- Walter Novak
- "No way would this amount of money have been transferred without [Pilla's] say-so."
But this wasn't about molestation. Smith was the chief financial officer of the Cleveland Diocese, the man charged with overseeing the tithing of some 800,000 parishioners. And when he left his post in 2004, it appeared that he hadn't been the best of custodians. Among other things, he was accused of steering $17.5 million in diocese business to Anton Zgoznik, a former diocese employee who, for roughly two years, worked under Smith in the finance office as an assistant treasurer.
In turn, Zgoznik allegedly funneled $784,000 to companies owned by Smith under the auspices of "outsourcing" and "consulting."
The feds would later call it a kickback scheme. But despite the revelations, Smith simply reappeared in the same job in the Columbus Diocese.
Why the church would retain a man essentially accused of stealing from little old ladies is anyone's guess. Yet it marks another strange chapter for the Cleveland Diocese, where the behavior of top officials is beginning to look more criminal than ecclesiastical.
Smith and Zgoznik were indicted on August 16; both pleaded not guilty. The church, meanwhile, is painting itself as a "victim," contending that "any suggestion that the Diocese of Cleveland or its leadership approved or knew of the conduct alleged in the indictment at issue is flatly wrong and inaccurate," it said in a prepared statement.
Yet the details don't seem to fit a victim argument. Santiago "Charlie" Feliciano, the diocese's former general counsel, spent 22 years working for the church before stepping down in 2000. He describes former Bishop Anthony Pilla as "a micromanager, especially with money."
And a man obsessed with church funds, Feliciano asserts, would surely be aware of $17.5 million in expenses. "If Anthony Pilla could have figured out how to sell indulgences, he would have," says Feliciano.
Moreover, the indictment indicates Smith and Zgoznik weren't acting alone. It refers to a special fund created in 1996 by "the then diocesan financial and legal secretary," which paid Smith $270,000 in unreported income in addition to his regular salary. That secretary was Father John Wright, Smith's boss until he assumed other duties in 2001.
According to Feliciano, who worked directly under Wright, Pilla was the only person Wright answered to. "No way would this amount of money have been transferred without [Pilla's] say-so," he says. "I worked for John Wright, and I can tell you he was scared to tie his shoes without getting permission from Anthony Pilla."
The indictment says Wright authorized the special fund so Smith would "remain [working] at the diocese." But for reasons unknown, the special payments were not formally recorded in the diocese's books, nor were they reported to the IRS.
Yet Wright is also claiming to be a victim, says his lawyer, Kevin Spellacy. He just won't explain why.
Such claims, however, run contrary to the church's own behavior. If the diocese was preyed upon by deceitful employees, why did it allow Smith's transfer to Columbus? And why is a man accused of stealing its funds still overseeing the contributions of the faithful?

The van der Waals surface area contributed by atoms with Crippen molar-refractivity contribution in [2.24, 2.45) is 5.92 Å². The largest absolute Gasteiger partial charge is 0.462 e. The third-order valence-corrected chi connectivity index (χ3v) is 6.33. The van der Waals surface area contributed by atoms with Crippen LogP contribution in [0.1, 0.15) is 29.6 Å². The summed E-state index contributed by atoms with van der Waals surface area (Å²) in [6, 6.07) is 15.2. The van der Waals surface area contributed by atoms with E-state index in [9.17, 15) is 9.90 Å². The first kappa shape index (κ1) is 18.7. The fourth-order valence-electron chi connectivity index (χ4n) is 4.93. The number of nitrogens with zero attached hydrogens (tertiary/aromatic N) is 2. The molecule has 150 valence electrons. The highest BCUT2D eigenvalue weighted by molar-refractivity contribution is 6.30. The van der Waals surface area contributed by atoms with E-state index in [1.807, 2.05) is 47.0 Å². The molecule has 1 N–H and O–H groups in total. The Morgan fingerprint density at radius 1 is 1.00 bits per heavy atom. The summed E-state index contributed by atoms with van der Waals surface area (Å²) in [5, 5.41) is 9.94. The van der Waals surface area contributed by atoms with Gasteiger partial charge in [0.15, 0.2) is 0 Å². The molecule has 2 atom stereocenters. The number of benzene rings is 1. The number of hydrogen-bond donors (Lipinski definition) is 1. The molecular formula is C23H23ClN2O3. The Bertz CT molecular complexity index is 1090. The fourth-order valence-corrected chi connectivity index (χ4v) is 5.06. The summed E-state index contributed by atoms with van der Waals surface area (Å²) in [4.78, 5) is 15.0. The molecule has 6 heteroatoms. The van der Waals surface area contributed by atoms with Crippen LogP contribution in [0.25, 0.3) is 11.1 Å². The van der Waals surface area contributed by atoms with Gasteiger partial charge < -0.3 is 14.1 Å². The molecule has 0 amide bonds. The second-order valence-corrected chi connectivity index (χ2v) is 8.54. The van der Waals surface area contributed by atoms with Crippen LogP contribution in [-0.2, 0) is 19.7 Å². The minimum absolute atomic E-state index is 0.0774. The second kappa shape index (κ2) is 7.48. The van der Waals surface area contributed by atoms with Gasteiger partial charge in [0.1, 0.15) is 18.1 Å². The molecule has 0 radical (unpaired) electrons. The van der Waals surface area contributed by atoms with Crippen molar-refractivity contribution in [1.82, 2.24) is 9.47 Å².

"The absolute imprudence of keeping someone who has been indicted for such substantive amounts of money is beyond me," says Feliciano. "Smith still has a job in Columbus."
To attorney Jay Milano, who's handled sex-abuse claims against the church, the transfer looks strikingly similar to the way the church handled predator priests: Instead of turning them in for prosecution, it did its best to shuttle them from the scene of the crime.
"Mr. Smith was exposed, then left Cleveland to take the same job with the diocese in Columbus," says Milano. "Is it a pattern, coincidental, or merely ironic, that the same thing happened to priests who assaulted children?"
Bishop James Griffin, who led Columbus during Smith's hire, has claimed that Pilla recommended Smith. The Cleveland diocese denies that. Unsurprisingly, neither would discuss the matter with Scene.
Then there's the specter of Pilla's premature resignation. Last spring, as the feds' investigation was heating up, the bishop unexpectedly resigned at age 73 -- two years before the customary retirement age. Perhaps the longtime bishop merely thought his time had come. Perhaps the church, like so many times before, was merely whisking another priest away from the scene of his sins.
"We have to assume the bishop had knowledge of what Father Wright was doing," says Robert Rotatori, Zgoznik's lawyer.
Tom Byrne, a Cleveland representative for Voice of the Faithful, a Catholic reform group, believes the same. He calls the diocese's claims of victimization "public relations working overtime."
Regardless of what ranking clerics knew, there's little chance they'll be making amends in orange jumpsuits. John Siegel, the lead prosecutor in the case, doesn't anticipate further indictments.
Which leaves the faithful to wonder whether their leaders have gotten away with another crime.